- Creating a New Jewish NationThe Vilna Education Society and Secular Yiddish Education in Interwar Vilna
In 1935 Max Weinreich, the Yiddish historian and a founder of YIVO, set out his views about the needs of young Jews in Poland. In summarizing the subject of his work, The Way to our Young People, Weinreich wrote: 'He who holds the young, holds the future.'1 His study was intended as the beginning of a larger project of socio-psychological research into young Jews, undertaken with the hope of providing a better future for Polish Jewry and ensuring a future for Yiddish in eastern Europe. Seen in a broader context, his statement embodies the goals of Jewish leaders in Poland between the First and Second World Wars. Education, the young, and a preoccupation with the future of Polish Jewry were intensely intertwined with issues involving the political and cultural rights of the Jewish minority in the Second Polish Republic.
Jewish pedagogues and intellectual and political leaders considered language as the basis for identity formation, an all-the-more complex issue in the city of Vilna, with its multi-ethnic population. During the interwar period, Polish Jewry had a wide choice of schools, spanning the political spectrum from right to left, religious and secular, and operating in Polish, Yiddish, Hebrew, and sometimes a combination of all three. While most were represented by a cognate political party, the secular Yiddish school system in Vilna, formally organized by the Central Education Committee (Tsentraler bildungs komitet; TsBK) from 1919 and later the Vilna Education Society (Vilner bildungs gezelshaft; Vilbig), founded in 1924, shunned overt political alliances and looked to Yiddish language and culture as the basis of its curricula, while also attempting to act as a voice for all of Vilna Jewry, supplying what it felt was best for its immediate and future needs. Its proponents championed Yiddish language and culture as the foundation of a new secular Jewish identity intended to lead east European Jewry into the modern world. [End Page 221]
Jewish educational institutions were prevalent throughout interwar Poland, yet Vilna was the only region to have an all-encompassing organization that sought to speak for all of Vilna Jewry, permeating all areas of their lives at all ages. As Andrew Koss has demonstrated, Jewish pedagogues and leaders in Vilna were able to establish educational institutions, which had not been possible under the tsarist regime, as a result of the German occupation during the First World War, the influx of Jewish refugees into the city, and the flight of those sympathetic to the Russian regime.2 Similarly in Warsaw, the German occupation provided a laboratory in which Jewish leaders and pedagogues established schools based on a variety of ideologies, in an attempt to ensure some form of Jewish identity. As in Vilna, those in Warsaw were unable to find common ground to establish a single Jewish school system. In addition, significant differences developed between secular Yiddish educational programmes in Vilna and elsewhere in Poland. The unique character of Vilna and its educational institutions continued throughout the interwar period.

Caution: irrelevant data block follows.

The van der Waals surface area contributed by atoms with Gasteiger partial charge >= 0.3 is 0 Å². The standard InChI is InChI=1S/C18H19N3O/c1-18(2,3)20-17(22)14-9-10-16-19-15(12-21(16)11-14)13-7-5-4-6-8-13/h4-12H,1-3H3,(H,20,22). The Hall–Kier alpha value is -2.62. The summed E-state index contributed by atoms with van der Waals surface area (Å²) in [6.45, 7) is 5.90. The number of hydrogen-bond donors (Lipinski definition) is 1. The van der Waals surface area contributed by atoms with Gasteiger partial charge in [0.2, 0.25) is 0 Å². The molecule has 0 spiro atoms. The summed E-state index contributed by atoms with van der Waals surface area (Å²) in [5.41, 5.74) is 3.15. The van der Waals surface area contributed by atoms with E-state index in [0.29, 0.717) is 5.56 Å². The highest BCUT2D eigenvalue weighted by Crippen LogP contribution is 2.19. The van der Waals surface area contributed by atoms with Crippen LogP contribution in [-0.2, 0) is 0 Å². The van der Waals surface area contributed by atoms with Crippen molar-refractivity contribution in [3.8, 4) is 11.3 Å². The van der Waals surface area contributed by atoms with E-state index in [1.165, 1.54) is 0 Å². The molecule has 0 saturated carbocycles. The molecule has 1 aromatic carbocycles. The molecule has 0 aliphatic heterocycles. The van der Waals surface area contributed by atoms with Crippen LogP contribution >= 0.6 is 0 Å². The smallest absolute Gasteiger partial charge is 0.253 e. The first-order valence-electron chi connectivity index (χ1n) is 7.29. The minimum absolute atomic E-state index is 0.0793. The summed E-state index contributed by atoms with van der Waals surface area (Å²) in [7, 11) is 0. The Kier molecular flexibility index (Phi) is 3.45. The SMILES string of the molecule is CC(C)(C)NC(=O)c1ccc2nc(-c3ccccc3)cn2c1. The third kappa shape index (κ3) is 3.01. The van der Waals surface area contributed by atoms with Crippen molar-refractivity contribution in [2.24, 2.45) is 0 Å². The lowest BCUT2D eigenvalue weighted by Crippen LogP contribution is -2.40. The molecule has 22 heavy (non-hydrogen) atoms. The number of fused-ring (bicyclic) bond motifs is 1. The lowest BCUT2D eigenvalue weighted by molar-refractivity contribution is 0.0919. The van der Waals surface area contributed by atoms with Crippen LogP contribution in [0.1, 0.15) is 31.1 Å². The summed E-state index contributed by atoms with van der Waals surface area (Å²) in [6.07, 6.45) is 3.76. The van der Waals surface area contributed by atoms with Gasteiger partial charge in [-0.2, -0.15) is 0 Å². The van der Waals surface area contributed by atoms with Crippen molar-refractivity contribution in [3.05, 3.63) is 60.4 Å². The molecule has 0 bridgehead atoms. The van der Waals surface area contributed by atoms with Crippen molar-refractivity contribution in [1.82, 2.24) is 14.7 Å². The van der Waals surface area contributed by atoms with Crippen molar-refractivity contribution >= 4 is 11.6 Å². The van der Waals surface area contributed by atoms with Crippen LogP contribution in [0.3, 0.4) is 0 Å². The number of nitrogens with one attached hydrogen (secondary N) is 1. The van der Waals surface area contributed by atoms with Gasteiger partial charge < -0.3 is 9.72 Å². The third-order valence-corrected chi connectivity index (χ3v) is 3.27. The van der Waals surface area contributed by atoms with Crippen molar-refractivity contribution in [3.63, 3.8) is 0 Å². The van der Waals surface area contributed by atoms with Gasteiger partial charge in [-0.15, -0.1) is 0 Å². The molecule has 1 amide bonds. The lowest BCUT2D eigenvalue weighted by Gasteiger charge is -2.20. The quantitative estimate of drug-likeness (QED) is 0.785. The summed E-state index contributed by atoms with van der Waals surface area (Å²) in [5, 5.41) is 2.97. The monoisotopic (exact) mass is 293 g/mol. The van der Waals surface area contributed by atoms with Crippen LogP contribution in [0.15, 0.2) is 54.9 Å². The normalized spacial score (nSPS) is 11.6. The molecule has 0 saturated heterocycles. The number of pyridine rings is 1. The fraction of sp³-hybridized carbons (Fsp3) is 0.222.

When Poland was re-established at the end of the First World War, its leaders were compelled to sign the Minorities Treaty formulated at the Paris Peace Conference of 1919, guaranteeing, among other stipulations, students' rights to education in their mother tongue and government funding for Poland's Jewish minority, the second largest in the state. Although these rights were never fully implemented and the Polish government disavowed the treaty in 1934,3 Jewish leaders throughout the country used the Minorities Treaty to lobby for government funding for Jewish-language schools. Jewish national and ideological movements with their origins in the late nineteenth century were able to flourish during this twenty-year period, establishing schools or school systems that adhered to their ideologies, and spanning the whole political and religious spectrum. The main issue at stake in the conflict between the different school systems, as it had been from the early twentieth century, was the question of choosing a Jewish national language as the language of instruction.4
Vilna was uniquely positioned during this period. It had a key role in...